As gases within the compartment are heated they expand and when confined by the compartment increase in pressure. Higher pressure in this layer causes it to push down within the compartment and out through openings. The pressure of the cool gas layer is lower, resulting in inward movement of air from outside the compartment. At the point where these two layers meet, as the hot gases exit through an opening, the pressure is neutral. The interface of the hot and cool gas layers at an opening is commonly referred to as the neutral plane.

If the compartment is sealed (e.g., door closed and windows intact), the fire may become ventilation controlled, slowing the increase in HRR and temperature, and eventually moving the fire into the decay stage (defined by decreasing HRR). However, if the compartment is not sealed (e.g., open door), the fire may become ventilation controlled, but HRR can continue to increase as smoke flows out of the involved compartment and air from the remainder of the building flows in at floor level, providing the oxygen necessary for continued combustion.

In growth stage fires, fire behavior indicators are often visible from the exterior of the building. However, depending on fire location and building factors (e.g., energy efficiency, ventilation profile) these indicators may be fairly obvious or quite subtle. Growth stage indicators are listed in Figure 2

Figure 2. FBI: Growth Stage


In Incipient Fires: Key Fire Behavior Indicators you were presented with a residential fire scenario as an opportunity to give some thought to how key fire behavior indicators may present. Consider

Use the B-SAHF model to help you frame your answers.

You have responded to a fire in a one-story single family dwelling of wood frame construction. A growth stage fire is burning a bedroom on the Alpha Bravo corner of the structure. The fire involves a plastic trash can, the bed, and night stand.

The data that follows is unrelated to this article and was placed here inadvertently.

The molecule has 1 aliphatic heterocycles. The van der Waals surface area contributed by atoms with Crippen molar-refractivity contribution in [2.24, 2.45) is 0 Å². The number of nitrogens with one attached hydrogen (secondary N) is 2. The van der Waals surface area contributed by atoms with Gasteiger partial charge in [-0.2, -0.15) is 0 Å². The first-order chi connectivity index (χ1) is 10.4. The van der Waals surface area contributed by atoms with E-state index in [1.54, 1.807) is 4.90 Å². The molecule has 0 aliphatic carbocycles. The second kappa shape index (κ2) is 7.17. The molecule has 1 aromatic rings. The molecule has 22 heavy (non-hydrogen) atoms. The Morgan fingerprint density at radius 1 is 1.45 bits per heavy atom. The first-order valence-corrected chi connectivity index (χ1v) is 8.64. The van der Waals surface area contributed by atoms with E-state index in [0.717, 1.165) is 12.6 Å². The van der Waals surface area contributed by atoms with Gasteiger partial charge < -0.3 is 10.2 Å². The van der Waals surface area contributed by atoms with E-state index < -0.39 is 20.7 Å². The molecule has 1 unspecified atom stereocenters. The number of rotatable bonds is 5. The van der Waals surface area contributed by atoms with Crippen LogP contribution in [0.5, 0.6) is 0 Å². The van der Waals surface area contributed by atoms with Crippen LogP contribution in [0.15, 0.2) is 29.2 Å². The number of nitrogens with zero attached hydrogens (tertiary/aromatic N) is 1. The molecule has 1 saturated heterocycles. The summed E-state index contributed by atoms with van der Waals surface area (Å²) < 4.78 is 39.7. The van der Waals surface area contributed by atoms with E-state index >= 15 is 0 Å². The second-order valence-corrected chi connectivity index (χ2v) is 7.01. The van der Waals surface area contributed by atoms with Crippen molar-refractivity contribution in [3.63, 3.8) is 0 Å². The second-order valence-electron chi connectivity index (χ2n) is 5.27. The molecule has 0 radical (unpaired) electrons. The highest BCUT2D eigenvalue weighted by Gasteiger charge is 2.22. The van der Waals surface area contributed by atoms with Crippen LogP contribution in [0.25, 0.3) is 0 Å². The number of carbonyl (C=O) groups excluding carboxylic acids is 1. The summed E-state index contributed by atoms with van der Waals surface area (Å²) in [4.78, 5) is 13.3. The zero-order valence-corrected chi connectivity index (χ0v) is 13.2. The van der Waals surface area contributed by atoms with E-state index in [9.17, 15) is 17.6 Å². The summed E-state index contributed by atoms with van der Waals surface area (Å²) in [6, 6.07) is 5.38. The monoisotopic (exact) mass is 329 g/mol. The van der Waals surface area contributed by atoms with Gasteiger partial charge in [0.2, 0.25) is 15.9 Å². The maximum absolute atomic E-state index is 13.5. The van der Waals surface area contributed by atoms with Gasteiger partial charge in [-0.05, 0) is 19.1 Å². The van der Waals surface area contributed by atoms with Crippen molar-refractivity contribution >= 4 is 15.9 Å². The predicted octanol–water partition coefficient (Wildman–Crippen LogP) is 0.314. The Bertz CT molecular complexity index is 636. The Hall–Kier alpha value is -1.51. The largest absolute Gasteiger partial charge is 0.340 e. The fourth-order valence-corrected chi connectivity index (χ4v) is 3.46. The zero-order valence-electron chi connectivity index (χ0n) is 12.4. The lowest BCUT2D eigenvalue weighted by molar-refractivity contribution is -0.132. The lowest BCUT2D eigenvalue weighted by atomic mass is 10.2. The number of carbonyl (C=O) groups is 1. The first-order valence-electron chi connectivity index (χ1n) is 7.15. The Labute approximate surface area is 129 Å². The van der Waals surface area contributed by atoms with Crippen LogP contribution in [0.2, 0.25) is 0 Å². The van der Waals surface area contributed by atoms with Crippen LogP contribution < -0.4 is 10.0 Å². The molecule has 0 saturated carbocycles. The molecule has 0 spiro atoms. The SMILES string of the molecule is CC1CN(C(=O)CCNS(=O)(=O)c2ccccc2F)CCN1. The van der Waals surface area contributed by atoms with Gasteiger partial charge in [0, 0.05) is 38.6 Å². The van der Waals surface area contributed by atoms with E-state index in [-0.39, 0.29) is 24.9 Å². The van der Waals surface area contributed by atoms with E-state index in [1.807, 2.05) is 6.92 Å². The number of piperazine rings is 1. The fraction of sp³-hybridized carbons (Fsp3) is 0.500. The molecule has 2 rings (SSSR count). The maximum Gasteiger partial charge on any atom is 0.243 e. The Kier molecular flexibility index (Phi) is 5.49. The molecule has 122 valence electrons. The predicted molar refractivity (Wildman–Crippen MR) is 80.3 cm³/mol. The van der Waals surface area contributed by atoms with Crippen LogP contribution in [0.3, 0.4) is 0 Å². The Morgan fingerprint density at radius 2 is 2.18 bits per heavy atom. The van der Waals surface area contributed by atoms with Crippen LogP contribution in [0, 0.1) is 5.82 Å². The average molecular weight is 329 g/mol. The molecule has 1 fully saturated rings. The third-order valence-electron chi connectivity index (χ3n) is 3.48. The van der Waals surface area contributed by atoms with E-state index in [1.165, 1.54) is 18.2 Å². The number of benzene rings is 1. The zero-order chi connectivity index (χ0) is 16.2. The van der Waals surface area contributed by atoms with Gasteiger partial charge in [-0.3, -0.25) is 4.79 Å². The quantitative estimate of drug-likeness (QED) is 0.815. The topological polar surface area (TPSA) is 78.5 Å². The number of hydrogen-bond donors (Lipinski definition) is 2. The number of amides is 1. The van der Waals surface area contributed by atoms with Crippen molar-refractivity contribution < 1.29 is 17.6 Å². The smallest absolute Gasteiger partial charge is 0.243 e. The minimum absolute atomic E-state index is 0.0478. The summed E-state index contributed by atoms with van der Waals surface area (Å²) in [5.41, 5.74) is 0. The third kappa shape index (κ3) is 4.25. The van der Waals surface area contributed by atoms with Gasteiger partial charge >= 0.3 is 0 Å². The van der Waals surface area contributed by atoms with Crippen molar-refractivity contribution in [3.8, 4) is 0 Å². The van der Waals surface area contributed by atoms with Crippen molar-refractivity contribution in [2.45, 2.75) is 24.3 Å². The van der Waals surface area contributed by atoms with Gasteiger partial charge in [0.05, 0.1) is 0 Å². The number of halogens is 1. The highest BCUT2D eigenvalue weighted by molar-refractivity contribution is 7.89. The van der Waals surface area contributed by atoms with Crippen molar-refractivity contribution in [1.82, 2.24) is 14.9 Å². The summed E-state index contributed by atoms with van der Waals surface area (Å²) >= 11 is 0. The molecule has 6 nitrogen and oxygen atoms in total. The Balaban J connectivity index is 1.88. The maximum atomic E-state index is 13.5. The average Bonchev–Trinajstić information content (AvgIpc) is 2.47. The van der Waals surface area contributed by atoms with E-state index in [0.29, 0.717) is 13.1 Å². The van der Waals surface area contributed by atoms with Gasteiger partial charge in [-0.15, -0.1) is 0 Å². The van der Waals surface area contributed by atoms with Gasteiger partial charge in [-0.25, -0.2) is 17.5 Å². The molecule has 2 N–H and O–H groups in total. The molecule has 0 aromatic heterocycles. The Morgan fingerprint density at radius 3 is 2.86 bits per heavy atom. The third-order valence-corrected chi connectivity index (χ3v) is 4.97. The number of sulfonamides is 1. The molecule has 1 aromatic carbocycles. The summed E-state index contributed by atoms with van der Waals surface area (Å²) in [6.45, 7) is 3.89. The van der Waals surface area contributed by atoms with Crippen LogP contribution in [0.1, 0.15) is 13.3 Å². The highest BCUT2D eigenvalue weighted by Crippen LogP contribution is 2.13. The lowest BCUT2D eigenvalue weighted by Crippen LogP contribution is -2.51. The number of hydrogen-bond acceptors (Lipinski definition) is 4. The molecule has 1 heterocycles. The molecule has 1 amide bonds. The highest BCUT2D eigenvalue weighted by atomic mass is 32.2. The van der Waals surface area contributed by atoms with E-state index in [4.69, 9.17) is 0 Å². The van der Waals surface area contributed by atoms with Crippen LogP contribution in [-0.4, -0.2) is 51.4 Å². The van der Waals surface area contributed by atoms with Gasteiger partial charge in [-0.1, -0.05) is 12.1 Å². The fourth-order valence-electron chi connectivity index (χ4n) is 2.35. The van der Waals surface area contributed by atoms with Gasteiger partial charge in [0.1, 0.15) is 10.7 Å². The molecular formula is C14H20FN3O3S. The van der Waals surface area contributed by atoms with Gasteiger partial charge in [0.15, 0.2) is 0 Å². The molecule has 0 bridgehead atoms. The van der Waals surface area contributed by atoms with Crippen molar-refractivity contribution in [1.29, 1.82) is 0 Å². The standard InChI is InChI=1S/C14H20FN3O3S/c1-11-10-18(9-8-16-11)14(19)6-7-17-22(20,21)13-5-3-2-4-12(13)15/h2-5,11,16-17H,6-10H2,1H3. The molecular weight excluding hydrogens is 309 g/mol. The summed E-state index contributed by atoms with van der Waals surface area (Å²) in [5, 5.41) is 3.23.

• What conditions would you expect to see from the exterior of the structure?
  • What indicators may be visible from the front door as you make entry?
  • What indicators would you anticipate observing as you traveled through the living room and down the hallway to the bedroom where the fire is located?
  • What conditions would you find in the bedroom?

As the fire moves through the growth stage, the speed at which conditions change increases rapidly. After making entry, consider if conditions are different than you anticipated?

  • Why might this be the case?
  • What differences in conditions would be cause for concern?

Master Your Craft

More to Follow

The next post in this series will continue examination of the relationship between the B-SAHF indicators, fire development, and burning regime by connecting to the parallel series of posts on flashover and examining fully developed fires.

Ed Hartin, MS, EFO, MIFireE, CFO


National Institute of Standards and Technology. (2005). ISO-room/living room flashover [digital video disk]. Gaithersburg, MD: Author.

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Key Fire Behavior Indicators”